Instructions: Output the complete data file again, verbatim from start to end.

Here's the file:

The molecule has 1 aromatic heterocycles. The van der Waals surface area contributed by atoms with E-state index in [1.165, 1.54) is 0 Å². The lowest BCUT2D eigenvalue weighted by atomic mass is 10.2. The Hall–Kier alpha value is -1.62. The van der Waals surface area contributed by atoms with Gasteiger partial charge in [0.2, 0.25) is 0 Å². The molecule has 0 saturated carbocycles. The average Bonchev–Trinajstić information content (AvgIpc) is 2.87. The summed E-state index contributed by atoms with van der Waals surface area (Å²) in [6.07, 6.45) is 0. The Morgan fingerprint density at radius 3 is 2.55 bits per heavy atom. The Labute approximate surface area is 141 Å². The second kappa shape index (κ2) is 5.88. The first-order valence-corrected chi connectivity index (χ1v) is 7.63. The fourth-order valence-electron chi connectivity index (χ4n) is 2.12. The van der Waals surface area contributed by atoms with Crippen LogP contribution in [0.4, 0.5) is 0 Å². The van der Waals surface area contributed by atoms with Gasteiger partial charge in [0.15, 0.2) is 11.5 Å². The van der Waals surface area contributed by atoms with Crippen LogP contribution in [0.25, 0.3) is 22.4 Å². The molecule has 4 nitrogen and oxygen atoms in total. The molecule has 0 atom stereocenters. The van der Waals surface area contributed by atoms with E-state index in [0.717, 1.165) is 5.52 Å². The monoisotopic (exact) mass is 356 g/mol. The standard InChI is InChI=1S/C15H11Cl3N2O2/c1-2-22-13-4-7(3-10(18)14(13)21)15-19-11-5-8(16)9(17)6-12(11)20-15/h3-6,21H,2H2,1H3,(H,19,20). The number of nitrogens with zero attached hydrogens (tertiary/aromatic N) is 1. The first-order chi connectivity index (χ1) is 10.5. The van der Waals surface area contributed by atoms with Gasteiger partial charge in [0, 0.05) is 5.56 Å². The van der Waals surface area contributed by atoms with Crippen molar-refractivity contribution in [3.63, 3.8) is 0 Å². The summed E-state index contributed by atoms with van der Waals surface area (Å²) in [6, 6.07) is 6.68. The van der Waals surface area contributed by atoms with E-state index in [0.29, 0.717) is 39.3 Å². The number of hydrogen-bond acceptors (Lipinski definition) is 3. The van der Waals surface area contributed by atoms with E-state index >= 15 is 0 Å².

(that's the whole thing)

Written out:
The molecule has 1 aromatic heterocycles. The van der Waals surface area contributed by atoms with E-state index in [1.165, 1.54) is 0 Å². The lowest BCUT2D eigenvalue weighted by atomic mass is 10.2. The Hall–Kier alpha value is -1.62. The van der Waals surface area contributed by atoms with Gasteiger partial charge in [0.2, 0.25) is 0 Å². The molecule has 0 saturated carbocycles. The average Bonchev–Trinajstić information content (AvgIpc) is 2.87. The summed E-state index contributed by atoms with van der Waals surface area (Å²) in [6.07, 6.45) is 0. The Morgan fingerprint density at radius 3 is 2.55 bits per heavy atom. The Labute approximate surface area is 141 Å². The second kappa shape index (κ2) is 5.88. The first-order valence-corrected chi connectivity index (χ1v) is 7.63. The fourth-order valence-electron chi connectivity index (χ4n) is 2.12. The van der Waals surface area contributed by atoms with Crippen LogP contribution in [0.4, 0.5) is 0 Å². The van der Waals surface area contributed by atoms with Gasteiger partial charge in [0.15, 0.2) is 11.5 Å². The van der Waals surface area contributed by atoms with Crippen LogP contribution in [0.25, 0.3) is 22.4 Å². The molecule has 4 nitrogen and oxygen atoms in total. The molecule has 0 atom stereocenters. The van der Waals surface area contributed by atoms with E-state index in [0.717, 1.165) is 5.52 Å². The monoisotopic (exact) mass is 356 g/mol. The standard InChI is InChI=1S/C15H11Cl3N2O2/c1-2-22-13-4-7(3-10(18)14(13)21)15-19-11-5-8(16)9(17)6-12(11)20-15/h3-6,21H,2H2,1H3,(H,19,20). The number of nitrogens with zero attached hydrogens (tertiary/aromatic N) is 1. The first-order chi connectivity index (χ1) is 10.5. The van der Waals surface area contributed by atoms with Gasteiger partial charge in [0, 0.05) is 5.56 Å². The van der Waals surface area contributed by atoms with Crippen molar-refractivity contribution in [3.63, 3.8) is 0 Å². The summed E-state index contributed by atoms with van der Waals surface area (Å²) in [6, 6.07) is 6.68. The van der Waals surface area contributed by atoms with E-state index in [0.29, 0.717) is 39.3 Å². The number of hydrogen-bond acceptors (Lipinski definition) is 3. The van der Waals surface area contributed by atoms with E-state index >= 15 is 0 Å².